- When Lambert-Eaton myasthenic syndrome (LEMS) diagnosis is made initially, an extensive search for any underlying cancer should be made.
- Initial therapy should be aimed at treating any neoplasm. Effective treatment of the underlying tumour frequently produces marked improvement in strength.
Several drugs are available for symptomatic treatment, eg guanidine, aminopyridines or acetylcholinesterase inhibitors. Other therapies aim to deplete the serum autoantibodies or to suppress the immune system.
- The limited evidence from randomised controlled trials (RCTs) shows either 3,4-diaminopyridine or intravenous (IV) immunoglobulin (dose 2 g/kg) improves muscle strength. There are insufficient data to quantify the effect.
- Other treatments, eg plasma exchange, steroids and immunosuppressive agents (eg prednisolone or azathioprine), have not been tested in RCTs.
- Cholinesterase inhibitors: they work by inhibiting the breakdown of ACh. This is intended to help compensate for the relative lack of ACh release in LEMS. They usually do not provide a significant improvement. A few patients with mild disease may notice the benefit.
- In patients who do not have cancer, aggressive immunotherapy is justified.
This depends on the nature of any malignancy discovered.
- Be aware of medications that can cause deterioration in the patient's condition - including neuromuscular blocking agents, aminoglycosides, magnesium, iodinated IV contrast and calcium-channel blockers.
- Paraneoplastic neuropathy.
- This depends mainly on the presence and nature of any underlying malignancy, or the severity of any associated autoimmune disease.
- Lambert-Eaton myasthenic syndrome (LEMS) often leads to the early detection of small-cell carcinoma of the lung (SCCL), so patients with LEMS and SCCL often have a better prognosis. When LEMS has been symptomatic for 2 years and no underlying cancer has been found, the LEMS is most likely to be of autoimmune origin. Prognosis is then based on severity of dysfunction, and the presence and severity of other autoimmune conditions.
- Maximum severity is usually established within months of first symptoms appearing. Exacerbations may occur secondary to intercurrent illness and drugs that affect neuromuscular transmission, eg anaesthetic.
- Most patients find therapy may help to relieve symptoms partially; however, usually symptoms progress over time.
Further reading & references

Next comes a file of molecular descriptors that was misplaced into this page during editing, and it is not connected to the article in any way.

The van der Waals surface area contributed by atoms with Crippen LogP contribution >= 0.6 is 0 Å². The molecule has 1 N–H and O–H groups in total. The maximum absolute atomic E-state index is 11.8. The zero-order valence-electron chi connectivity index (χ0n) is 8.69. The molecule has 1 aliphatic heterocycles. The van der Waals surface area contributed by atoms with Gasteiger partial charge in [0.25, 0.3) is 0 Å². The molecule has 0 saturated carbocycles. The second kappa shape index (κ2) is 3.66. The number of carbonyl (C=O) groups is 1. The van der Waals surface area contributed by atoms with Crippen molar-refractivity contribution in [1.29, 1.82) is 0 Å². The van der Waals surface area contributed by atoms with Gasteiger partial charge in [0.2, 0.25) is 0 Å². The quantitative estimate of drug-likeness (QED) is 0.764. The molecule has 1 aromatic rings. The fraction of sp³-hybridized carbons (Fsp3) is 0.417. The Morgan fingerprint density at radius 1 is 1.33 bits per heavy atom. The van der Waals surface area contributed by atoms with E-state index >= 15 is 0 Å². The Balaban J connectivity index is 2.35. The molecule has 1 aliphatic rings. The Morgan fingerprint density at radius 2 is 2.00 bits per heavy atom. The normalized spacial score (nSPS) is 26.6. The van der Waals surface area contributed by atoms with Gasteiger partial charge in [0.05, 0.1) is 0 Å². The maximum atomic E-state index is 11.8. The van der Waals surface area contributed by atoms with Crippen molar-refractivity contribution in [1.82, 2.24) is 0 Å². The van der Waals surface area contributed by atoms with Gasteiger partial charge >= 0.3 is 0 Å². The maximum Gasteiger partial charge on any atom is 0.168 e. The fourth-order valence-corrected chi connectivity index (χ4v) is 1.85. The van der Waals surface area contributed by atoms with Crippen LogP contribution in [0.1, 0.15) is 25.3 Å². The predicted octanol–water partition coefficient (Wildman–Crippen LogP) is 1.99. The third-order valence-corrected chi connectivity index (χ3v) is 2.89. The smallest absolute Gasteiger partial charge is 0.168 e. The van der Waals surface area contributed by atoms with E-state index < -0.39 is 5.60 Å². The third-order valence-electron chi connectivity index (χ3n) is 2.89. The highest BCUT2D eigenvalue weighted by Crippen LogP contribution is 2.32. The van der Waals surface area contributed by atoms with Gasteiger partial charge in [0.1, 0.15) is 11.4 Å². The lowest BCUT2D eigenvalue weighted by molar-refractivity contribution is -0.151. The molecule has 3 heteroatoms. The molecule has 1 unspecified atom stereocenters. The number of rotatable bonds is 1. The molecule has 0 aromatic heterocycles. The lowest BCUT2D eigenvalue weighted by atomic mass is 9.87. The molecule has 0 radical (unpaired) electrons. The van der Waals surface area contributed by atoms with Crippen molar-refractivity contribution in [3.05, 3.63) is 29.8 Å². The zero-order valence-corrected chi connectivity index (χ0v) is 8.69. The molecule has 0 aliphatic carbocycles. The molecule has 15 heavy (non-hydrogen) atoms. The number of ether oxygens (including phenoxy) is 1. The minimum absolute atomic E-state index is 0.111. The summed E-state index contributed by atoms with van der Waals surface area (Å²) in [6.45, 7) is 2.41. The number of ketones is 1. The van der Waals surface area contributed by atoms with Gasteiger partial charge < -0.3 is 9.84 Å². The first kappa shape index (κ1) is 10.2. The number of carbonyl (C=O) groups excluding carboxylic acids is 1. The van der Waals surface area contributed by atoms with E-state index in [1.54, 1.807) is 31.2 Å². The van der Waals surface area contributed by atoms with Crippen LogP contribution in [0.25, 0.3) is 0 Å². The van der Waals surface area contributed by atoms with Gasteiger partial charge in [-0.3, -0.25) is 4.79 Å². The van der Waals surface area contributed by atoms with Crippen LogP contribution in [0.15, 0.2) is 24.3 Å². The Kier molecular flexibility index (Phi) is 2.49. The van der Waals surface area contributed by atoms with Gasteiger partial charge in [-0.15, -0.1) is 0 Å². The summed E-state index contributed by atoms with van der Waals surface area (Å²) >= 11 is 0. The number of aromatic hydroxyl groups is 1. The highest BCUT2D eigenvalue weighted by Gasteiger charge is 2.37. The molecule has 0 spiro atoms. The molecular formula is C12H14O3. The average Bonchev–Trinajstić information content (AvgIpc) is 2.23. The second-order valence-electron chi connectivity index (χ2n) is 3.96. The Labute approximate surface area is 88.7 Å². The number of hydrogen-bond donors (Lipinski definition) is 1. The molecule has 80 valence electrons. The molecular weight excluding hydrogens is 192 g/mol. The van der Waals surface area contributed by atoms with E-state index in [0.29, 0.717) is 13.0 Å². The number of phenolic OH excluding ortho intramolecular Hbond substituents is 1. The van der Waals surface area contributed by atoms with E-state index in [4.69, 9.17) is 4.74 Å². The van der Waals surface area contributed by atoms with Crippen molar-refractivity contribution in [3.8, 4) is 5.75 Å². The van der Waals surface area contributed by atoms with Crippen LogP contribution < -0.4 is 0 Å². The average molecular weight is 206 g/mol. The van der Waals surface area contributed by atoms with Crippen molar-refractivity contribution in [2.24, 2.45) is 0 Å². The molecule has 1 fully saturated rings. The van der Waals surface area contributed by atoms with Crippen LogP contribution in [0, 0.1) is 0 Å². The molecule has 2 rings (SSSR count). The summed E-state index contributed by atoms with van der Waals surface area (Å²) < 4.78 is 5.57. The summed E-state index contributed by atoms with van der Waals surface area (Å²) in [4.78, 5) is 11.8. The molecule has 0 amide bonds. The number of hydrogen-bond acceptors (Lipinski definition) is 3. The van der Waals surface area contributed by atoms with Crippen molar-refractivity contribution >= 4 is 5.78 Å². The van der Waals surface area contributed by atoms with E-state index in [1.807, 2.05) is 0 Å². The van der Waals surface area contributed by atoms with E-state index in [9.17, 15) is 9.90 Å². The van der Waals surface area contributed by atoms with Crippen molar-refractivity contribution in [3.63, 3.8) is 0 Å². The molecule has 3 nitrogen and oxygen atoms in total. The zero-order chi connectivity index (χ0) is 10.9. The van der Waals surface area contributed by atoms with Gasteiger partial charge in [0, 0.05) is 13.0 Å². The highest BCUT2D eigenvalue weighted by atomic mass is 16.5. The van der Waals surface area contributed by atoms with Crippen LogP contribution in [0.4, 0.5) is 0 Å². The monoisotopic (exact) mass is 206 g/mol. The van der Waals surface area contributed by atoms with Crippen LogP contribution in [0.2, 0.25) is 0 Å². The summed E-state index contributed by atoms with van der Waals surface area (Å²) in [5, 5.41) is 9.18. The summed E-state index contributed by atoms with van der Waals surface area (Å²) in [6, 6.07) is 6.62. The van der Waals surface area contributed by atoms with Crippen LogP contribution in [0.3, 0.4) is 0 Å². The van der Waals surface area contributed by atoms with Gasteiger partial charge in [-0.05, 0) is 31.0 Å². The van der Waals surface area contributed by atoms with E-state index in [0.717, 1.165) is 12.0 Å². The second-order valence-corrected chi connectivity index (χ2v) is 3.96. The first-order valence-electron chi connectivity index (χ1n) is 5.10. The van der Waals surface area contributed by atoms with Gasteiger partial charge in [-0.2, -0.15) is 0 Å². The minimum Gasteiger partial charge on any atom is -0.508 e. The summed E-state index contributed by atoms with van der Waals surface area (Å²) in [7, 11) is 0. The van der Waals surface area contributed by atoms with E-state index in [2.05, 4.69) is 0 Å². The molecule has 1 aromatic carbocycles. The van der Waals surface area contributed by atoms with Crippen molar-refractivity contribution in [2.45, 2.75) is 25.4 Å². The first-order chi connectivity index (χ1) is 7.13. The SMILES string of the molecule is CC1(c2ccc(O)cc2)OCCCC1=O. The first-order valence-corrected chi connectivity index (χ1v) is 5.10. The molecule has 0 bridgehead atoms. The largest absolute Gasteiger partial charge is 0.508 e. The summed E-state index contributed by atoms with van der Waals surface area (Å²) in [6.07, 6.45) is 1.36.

- Buchwald B, Ahangari R, Weishaupt A, et al; Presynaptic effects of immunoglobulin G from patients with Lambert-Eaton myasthenic syndrome: their neutralization by intravenous immunoglobulins. Muscle Nerve. 2005 Apr;31(4):487-94.
- Kleinschmidt P; Lambert-Eaton Myasthenic Syndrome in Emergency Medicine, eMedicine, May 2010
- Lambert EH, Eaton LM, Rooke ED: defect of neuro-muscular conduction associated with neoplasms. Am.J Physiol 1956;187:612-3 Original descriptive article.
- Lennon VA, Kryzer TJ, Griesmann GE, et al; Calcium-channel antibodies in the Lambert-Eaton syndrome and other paraneoplastic syndromes. N Engl J Med. 1995 Jun 1;332(22):1467-74.
- Honnorat J, Antoine JC; Paraneoplastic neurological syndromes. Orphanet J Rare Dis. 2007 May 4;2:22.
- Mareska M, Gutmann L; Lambert-Eaton myasthenic syndrome. Semin Neurol. 2004 Jun;24(2):149-53.
- Tim RW, Sanders DB; Repetitive nerve stimulation studies in the Lambert-Eaton myasthenic syndrome. Muscle Nerve. 1994 Sep;17(9):995-1001.
- Titulaer MJ, Soffietti R, Dalmau J, et al; Screening for tumours in paraneoplastic syndromes: report of an EFNS task force. Eur J Neurol. 2011 Jan;18(1):19-e3. doi: 10.1111/j.1468-1331.2010.03220.x. Epub
- Newsom-Davis J; Lambert-Eaton myasthenic syndrome. Rev Neurol (Paris). 2004 Feb;160(2):177-80.
- Verschuuren JJ, Wirtz PW, Titulaer MJ, et al; Available treatment options for the management of Lambert-Eaton myasthenic syndrome. Expert Opin Pharmacother. 2006 Jul;7(10):1323-36.
- Illa I; IVIg in myasthenia gravis, Lambert Eaton myasthenic syndrome and inflammatory myopathies: current status. J Neurol. 2005 May;252 Suppl 1:I14-8.
- Keogh M, Sedehizadeh S, Maddison P; Treatment for Lambert-Eaton myasthenic syndrome. Cochrane Database Syst Rev. 2011 Feb 16;2:CD003279.
- McEvoy KM, Windebank AJ, Daube JR, et al; 3,4-Diaminopyridine in the treatment of Lambert-Eaton myasthenic syndrome. N Engl J Med. 1989 Dec 7;321(23):1567-71.
- Clinical guidelines for the use of intravenous immunoglobulin, Dept of Health, November 2007
|Original Author: Dr Hayley Willacy||Current Version: Dr Hayley Willacy|
|Last Checked: 20/04/2011||Document ID: 2083 Version: 22||© EMIS|